Main Index Kid A Sessions Amnesiac Sessions
Reception of Kid A
Jonny Greenwood: “The reaction in the UK has been strangely conservative in a way, complaints about lack of melody, really quite surreal, they've reviewed it like a Travis record or something, it's quite bizarre.”

Colin Greenwood: “Everyone wants a Travis record, five times platinum. I think it's great. I think the press that we've had in the UK was entirely predictable, because I think a lot of what the journalists were writing about was very much where our heads were at about eighteen months ago when we started this recording project. It was like a fear of trying different things and also sort of clinging on to old things and expectations of continuing the guitar thing from The Bends and OK Computer. It wasn't like these journalists had spent eighteen months with us in the studio going through the process, they had like forty-eight hours to listen to the record, and if I was them I'd probably have to give the same kind of verdict as well. [...] We've had some very bad reviews off people who think that we're trying to rip off people like Aphex Twin or Warp records artists, completely missing the point about what we're doing, which is... we're just like playing each other our records, and carrying on songwriting.”
Jonny Greenwood: “It seems to have been received with a series of kicking, actually, in the press, to our amusement. Not amusement, but sort of... [sighs] I don't know, Colin should probably answer that.”

Colin Greenwood: “I think we didn't give people enough time to listen to it as a record when it first came out, and I also think that - to be honest - it's the nature of the times that we're currently in. The guitar music that is successful now is kind of... [...] A lot of people who were writing about us - they really like us, and people who really like you can be as dangerous as people who really hate you, because you can confound or disappoint their expectations. I think a lot of writers had expected us to come back and sort of save a certain kind of music genre from the pallid versions that had been put out a year later to much greater commercial success, they expected us to come back with a sort of combination of OK Computer and The Bends and sort of definitively stamp on all these sort of young six string whippersnappers.”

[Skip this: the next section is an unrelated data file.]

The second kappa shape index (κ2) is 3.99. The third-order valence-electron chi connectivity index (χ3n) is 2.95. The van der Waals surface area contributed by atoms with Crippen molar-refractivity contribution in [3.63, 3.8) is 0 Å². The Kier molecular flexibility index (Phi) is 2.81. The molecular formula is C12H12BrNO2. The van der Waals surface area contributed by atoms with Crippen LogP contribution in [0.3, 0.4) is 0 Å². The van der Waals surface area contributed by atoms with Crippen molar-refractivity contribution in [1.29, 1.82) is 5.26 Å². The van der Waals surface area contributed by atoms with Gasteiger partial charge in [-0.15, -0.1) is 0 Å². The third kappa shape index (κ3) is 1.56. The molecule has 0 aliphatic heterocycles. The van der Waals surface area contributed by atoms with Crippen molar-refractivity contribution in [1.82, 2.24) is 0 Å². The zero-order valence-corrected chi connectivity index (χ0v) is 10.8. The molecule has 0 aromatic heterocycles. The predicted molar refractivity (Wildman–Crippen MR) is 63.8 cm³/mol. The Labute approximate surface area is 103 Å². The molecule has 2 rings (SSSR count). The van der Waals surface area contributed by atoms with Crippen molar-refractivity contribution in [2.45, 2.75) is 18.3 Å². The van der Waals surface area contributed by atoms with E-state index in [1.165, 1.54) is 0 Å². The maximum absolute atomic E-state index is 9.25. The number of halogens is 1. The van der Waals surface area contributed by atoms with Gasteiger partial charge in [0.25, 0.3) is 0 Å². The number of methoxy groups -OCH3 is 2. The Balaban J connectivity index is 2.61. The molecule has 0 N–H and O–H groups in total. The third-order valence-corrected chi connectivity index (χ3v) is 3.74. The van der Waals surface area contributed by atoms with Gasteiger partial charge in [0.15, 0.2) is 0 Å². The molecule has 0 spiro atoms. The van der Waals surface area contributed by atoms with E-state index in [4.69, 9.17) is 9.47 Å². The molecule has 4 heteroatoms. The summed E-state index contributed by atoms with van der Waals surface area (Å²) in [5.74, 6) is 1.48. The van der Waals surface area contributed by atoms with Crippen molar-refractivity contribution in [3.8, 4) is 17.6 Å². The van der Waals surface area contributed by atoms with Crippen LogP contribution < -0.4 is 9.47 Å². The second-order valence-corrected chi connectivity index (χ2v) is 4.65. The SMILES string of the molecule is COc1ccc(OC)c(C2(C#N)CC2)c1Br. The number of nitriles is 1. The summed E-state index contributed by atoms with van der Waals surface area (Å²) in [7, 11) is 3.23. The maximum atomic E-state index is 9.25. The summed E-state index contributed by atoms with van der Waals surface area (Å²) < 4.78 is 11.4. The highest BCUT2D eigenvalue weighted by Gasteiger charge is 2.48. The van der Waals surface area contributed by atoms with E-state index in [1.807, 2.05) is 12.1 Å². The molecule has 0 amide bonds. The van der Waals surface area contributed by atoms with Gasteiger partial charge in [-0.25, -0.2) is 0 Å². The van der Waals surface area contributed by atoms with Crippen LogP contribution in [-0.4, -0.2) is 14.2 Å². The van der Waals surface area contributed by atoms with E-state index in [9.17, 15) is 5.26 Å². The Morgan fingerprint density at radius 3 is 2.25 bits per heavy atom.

Chris Douridas: “Kid A debuted at number one on the Billboard charts in the United States. Now, even to everyone's best expectations that was somewhat of a surprise. It was, I think, a revelation, or at least a reminder to record companies that, you know, good music can strike a chord across the so called ‘demographics’.”

Colin Greenwood: “The week when the record went number one in America was... it was very strange obviously. We were in New York and it was at number one. But everyone said it was a slow week for music, er... (laughs) How was it for you, Ed?”

Ed O’Brien: “(laughs) It was wonderful. No, it was great. I think one of the best things for me was that... we did this gig at Roseland. And people from different record companies were coming up and saying ‘I don’t work with your band, I’m with a rival label, but thank you, thank you, thank you, at last there’s something different in the industry’. The industry’s become so stale, there are set routes, you’ve got your boxes. ‘You’re a guitar band, you go in that box, you’re a hip-hop band, you go in that box’... It’s all bullshit, that stuff. It’s economic rationalisation, and I think one of the great things about this record is like hopefully it’ll stir up a few of those fat fuckers, the heads of the record companies, who’ve – sorry for the profanity (laughs), erm... music should not be subdivided into categories, music should be all over the shop. It’s not consistent, and it’s not rational, and that’s what's great about it. It should be freer (laughs).”

Chris: “You know, it's really shaken the rug up...”

Ed: “Well, I don’t know. In reality, I don’t know whether one album can do it, but hopefully it will give other bands the courage who’ll say ‘listen, we’ve sold this amount of records’... I mean that’s probably a bit arrogant on my part, saying that, but it would be nice to think that even record labels would go ‘ok, well we don’t know everything, we don’t have all the answers, and maybe this band, if they feel comfortable doing it this way, then that’s right’.”